This mirrors the updates to the EAT guidelines and again shows that Google wants correct and trustworthy results around life affecting queries.

The following are examples of YMYL pages from the new Google Quality Rater Guidelines:

  • “Shopping or financial transaction pages: webpages that allow users to make purchases, transfer money, pay bills, etc. online (such as online stores and online banking pages).
  • “Financial information pages: webpages that provide advice or information about investments, taxes, retirement planning, home purchase, paying for college, buying insurance, etc.”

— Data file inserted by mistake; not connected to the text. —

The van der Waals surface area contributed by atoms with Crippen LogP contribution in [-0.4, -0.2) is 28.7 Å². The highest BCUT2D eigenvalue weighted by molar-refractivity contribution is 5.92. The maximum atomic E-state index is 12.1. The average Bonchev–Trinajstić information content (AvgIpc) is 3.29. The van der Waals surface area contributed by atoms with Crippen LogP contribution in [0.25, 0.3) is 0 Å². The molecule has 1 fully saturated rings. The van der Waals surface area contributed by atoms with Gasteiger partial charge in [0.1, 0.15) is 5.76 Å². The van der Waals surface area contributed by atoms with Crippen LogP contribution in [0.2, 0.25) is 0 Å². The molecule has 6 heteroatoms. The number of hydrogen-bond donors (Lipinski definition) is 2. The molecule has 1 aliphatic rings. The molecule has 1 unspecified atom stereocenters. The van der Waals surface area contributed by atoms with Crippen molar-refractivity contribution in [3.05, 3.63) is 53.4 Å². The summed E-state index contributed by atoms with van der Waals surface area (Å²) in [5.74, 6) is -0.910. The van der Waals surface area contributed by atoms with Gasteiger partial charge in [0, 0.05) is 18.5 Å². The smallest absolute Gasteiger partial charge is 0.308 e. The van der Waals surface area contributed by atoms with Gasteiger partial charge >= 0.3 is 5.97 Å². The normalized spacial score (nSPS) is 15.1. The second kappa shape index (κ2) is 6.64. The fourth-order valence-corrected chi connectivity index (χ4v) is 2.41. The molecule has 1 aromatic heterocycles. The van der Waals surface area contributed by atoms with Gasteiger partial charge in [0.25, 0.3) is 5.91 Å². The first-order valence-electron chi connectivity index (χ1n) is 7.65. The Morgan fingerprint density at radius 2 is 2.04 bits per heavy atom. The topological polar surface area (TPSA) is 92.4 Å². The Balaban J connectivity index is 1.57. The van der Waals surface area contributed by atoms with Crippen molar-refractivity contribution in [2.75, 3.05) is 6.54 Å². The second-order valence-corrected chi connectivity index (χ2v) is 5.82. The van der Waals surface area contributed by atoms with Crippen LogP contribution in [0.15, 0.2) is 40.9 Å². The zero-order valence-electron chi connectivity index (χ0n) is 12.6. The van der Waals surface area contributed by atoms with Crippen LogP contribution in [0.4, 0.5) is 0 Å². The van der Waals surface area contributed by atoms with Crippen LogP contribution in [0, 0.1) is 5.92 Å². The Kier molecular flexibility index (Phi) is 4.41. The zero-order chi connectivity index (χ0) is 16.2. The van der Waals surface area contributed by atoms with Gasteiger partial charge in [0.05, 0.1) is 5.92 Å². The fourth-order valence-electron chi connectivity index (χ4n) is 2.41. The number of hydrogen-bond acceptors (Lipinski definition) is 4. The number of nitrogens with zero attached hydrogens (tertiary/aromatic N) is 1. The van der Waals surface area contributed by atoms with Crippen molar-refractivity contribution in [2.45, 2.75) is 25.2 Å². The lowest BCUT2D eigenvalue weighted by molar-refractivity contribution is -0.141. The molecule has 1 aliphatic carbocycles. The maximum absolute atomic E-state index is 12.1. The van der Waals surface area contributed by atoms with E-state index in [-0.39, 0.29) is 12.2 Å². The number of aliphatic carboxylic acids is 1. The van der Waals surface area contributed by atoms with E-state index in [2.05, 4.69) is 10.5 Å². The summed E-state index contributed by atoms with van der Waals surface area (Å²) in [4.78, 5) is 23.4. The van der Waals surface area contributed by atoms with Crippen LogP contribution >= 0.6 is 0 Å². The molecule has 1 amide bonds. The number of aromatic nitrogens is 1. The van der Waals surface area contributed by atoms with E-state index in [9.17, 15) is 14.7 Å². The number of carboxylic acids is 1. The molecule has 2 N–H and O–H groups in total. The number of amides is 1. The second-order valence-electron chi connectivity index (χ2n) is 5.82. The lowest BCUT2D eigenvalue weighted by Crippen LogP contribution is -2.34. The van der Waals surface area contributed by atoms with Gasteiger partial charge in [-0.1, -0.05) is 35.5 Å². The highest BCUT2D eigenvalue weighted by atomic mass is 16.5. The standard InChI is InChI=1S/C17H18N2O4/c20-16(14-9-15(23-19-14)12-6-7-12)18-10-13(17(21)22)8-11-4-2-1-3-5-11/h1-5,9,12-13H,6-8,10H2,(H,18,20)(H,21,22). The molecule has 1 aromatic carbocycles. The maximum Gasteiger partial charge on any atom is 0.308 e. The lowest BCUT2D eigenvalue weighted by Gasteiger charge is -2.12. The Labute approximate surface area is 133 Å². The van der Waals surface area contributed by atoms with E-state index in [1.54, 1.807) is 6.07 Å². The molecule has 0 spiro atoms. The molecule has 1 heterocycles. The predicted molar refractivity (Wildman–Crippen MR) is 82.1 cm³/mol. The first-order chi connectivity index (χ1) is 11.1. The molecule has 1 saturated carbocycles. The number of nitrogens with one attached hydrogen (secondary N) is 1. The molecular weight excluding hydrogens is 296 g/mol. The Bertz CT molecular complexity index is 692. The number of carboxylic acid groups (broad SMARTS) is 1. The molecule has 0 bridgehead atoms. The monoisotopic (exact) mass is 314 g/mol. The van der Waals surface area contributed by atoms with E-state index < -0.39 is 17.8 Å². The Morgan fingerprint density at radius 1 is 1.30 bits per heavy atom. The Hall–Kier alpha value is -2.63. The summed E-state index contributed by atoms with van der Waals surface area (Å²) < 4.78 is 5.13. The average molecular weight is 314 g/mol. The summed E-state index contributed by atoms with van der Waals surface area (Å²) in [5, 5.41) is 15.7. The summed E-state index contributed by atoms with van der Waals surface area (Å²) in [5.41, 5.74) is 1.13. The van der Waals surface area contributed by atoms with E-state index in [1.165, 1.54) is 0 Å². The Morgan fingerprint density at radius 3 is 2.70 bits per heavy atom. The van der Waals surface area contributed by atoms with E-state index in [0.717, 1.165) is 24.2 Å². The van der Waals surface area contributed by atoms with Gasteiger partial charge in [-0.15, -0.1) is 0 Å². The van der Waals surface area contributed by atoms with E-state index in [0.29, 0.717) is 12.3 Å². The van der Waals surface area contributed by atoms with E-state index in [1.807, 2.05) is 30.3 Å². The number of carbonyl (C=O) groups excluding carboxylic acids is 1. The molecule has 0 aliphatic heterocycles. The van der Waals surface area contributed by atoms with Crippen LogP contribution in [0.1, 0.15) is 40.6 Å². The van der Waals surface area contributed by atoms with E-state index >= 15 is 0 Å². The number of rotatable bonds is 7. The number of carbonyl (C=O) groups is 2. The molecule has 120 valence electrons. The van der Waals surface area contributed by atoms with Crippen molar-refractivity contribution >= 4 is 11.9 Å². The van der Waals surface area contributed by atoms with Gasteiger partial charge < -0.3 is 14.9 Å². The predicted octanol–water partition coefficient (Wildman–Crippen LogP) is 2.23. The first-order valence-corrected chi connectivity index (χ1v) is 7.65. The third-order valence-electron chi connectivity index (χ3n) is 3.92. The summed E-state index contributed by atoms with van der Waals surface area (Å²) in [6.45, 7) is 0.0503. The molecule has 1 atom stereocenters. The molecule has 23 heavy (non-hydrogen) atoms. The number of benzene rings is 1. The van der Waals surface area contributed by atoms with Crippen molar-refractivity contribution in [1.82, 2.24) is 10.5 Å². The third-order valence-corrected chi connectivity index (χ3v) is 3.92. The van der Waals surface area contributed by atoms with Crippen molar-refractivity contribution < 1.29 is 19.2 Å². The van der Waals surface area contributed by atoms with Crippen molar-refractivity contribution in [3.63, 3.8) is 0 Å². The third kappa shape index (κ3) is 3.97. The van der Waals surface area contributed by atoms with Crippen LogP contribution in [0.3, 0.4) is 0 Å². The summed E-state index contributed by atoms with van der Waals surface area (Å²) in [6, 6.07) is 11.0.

• “Medical information pages: webpages that provide advice or information about health, drugs, specific diseases or conditions, mental health, nutrition, etc.”
  • “Legal information pages: webpages that provide legal advice or information on topics such as divorce, child custody, creating a will, becoming a citizen, etc.”
  • “News articles or public/official information pages important for having an informed citizenry: webpages that include information about local/state/national government processes, policies, people, and laws; disaster response services; government programs and social services; news about important topics such as international events, business, politics, science, and technology; etc. Please use your judgment and knowledge of your locale. Keep in mind that not all news articles are necessarily considered YMYL.”
  • “Other: there are many other topics that you may consider YMYL, such as child adoption, car safety information, etc. Please use your judgment.”